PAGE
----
- James Harrison Coburn, III
August 31, 1928
- Date of Death
- November 18, 2002 (age 74)
- Actor, Voice Actor
- Paula O'Hara
- James Harrison Coburn, Jr., Mylet S. Coburn
James Harrison Coburn III (August 31, 1928 – November 18, 2002) was an American film and television actor. Coburn appeared in nearly 70 films and made more than 100 television appearances during his 45-year career, winning an Academy Award for his supporting role as Glen Whitehouse in Affliction.
A capable, rough-hewn leading man, his toothy grin and lanky body made him a perfect tough-guy in numerous leading and supporting roles in westerns and action films, such as The Magnificent Seven, Hell Is for Heroes, The Great Escape, Major Dundee, Our Man Flint, In Like Flint, Duck, You Sucker, Pat Garrett and Billy the Kid, Charade, and Cross of Iron.
During the late 1960s and early 1970s he would cultivate an image synonymous with "cool", and along with such contemporaries as Lee Marvin, Steve McQueen, and Charles Bronson, became one of the prominent "tough-guy" actors of his day.
Coburn was born in Laurel, Nebraska, the son of James Coburn, Jr. and Mylet Johnson. The elder Coburn had a garage business that was completely destroyed by the Great Depression. Coburn himself was raised in Compton, California, where he attended Compton Junior College. In 1950, he enlisted in the United States Army, in which he served as a truck driver and an occasional disc jockey on an Army radio station in Texas. Coburn also narrated Army training films in Mainz, Germany. Coburn attended Los Angeles City College, where he studied acting alongside Jeff Corey and Stella Adler, and later made his stage debut at the La Jolla Playhouse in Herman Melville's Billy Budd. Coburn was selected for a Remington Products razor commercial in which he was able to shave off 11 days of beard growth in less than 60 seconds, while joking that he had more teeth to show on camera than the other 12 candidates for the part.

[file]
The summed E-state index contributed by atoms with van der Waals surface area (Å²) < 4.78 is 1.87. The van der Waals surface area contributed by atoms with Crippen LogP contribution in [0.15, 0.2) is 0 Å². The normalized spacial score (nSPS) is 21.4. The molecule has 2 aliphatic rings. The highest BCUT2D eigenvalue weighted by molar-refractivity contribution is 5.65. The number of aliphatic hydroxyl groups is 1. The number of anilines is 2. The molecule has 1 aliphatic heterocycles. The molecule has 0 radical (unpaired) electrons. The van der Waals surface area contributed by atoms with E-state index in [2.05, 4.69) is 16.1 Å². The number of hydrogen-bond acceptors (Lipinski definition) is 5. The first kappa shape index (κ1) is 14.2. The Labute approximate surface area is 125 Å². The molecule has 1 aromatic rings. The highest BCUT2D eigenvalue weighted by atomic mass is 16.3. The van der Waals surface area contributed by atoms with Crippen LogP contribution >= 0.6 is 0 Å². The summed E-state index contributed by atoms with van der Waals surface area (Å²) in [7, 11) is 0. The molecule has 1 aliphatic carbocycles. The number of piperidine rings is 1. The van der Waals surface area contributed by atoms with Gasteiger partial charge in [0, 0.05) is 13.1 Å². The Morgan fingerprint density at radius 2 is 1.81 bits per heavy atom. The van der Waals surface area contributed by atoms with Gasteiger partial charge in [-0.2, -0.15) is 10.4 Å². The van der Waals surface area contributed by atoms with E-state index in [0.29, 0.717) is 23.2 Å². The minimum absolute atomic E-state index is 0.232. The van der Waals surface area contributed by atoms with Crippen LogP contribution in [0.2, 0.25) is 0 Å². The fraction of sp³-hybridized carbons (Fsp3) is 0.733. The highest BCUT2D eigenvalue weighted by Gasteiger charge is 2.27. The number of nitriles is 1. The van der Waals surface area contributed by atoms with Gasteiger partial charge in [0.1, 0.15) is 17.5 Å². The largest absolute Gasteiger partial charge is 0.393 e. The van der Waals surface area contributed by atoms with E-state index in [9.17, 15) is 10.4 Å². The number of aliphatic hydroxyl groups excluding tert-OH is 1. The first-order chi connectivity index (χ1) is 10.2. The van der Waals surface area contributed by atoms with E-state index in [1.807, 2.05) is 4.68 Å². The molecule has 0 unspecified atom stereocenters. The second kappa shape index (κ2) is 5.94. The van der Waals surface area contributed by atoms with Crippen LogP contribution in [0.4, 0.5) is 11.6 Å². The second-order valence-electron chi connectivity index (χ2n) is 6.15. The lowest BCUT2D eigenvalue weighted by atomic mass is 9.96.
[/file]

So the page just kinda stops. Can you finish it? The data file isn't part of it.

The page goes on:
Coburn's film debut came in 1959 as the sidekick of bad guy Pernell Roberts in the Randolph Scott western Ride Lonesome. Coburn also appeared in dozens of television roles including, with Roberts, several episodes of NBC's Bonanza. Coburn appeared twice each on two other NBC westerns Tales of Wells Fargo with Dale Robertson, one episode in the role of Butch Cassidy, and The Restless Gun with John Payne in "The Pawn" and "The Way Back", the latter segment alongside Bonanza's Dan Blocker.
During the 1960-1961 season, Coburn co-starred with Ralph Taeger and Joi Lansing in the NBC adventure/drama series, Klondike, set in the Alaskan gold rush town of Skagway. When Klondike was cancelled, Taeger and Coburn were regrouped as detectives in Mexico in NBC's equally short-lived Acapulco. Coburn also made two guest appearances on CBS's Perry Mason, both times as the murder victim in "The Case of the Envious Editor" and "The Case of the Angry Astronaut."
Coburn became well known in the 1960s and the 1970s for his tough guy roles in numerous action and western films. He first appeared with Steve McQueen and Charles Bronson in the John Sturges films, The Magnificent Seven and The Great Escape. Coburn played the part of a villainous Texan in the successful Charade (1963). He was then cast as a glib naval officer in Paddy Chayevsky's The Americanization of Emily. Coburn was signed to a seven year contract with 20th Century Fox. His performance as a one-armed Indian tracker in Major Dundee (1965) gained him much notice. In 1966, Coburn became a bona fide star following the release of the James Bond parody film Our Man Flint. In 1967, Coburn was voted the twelfth biggest star in Hollywood.
Coburn died of a heart attack on November 18, 2002 while listening to music at his home in Beverly Hills, California. He was survived by his second wife, Paula (née Murad), son James, IV, and a stepdaughter. His ashes were interred in Westwood Village Memorial Park Cemetery, and marked by a stone bench inscribed with his name. At the time of his death, Coburn was the voice of the "Like a Rock" Chevrolet television ad campaign. James Garner succeeded Coburn for the remainder of the campaign.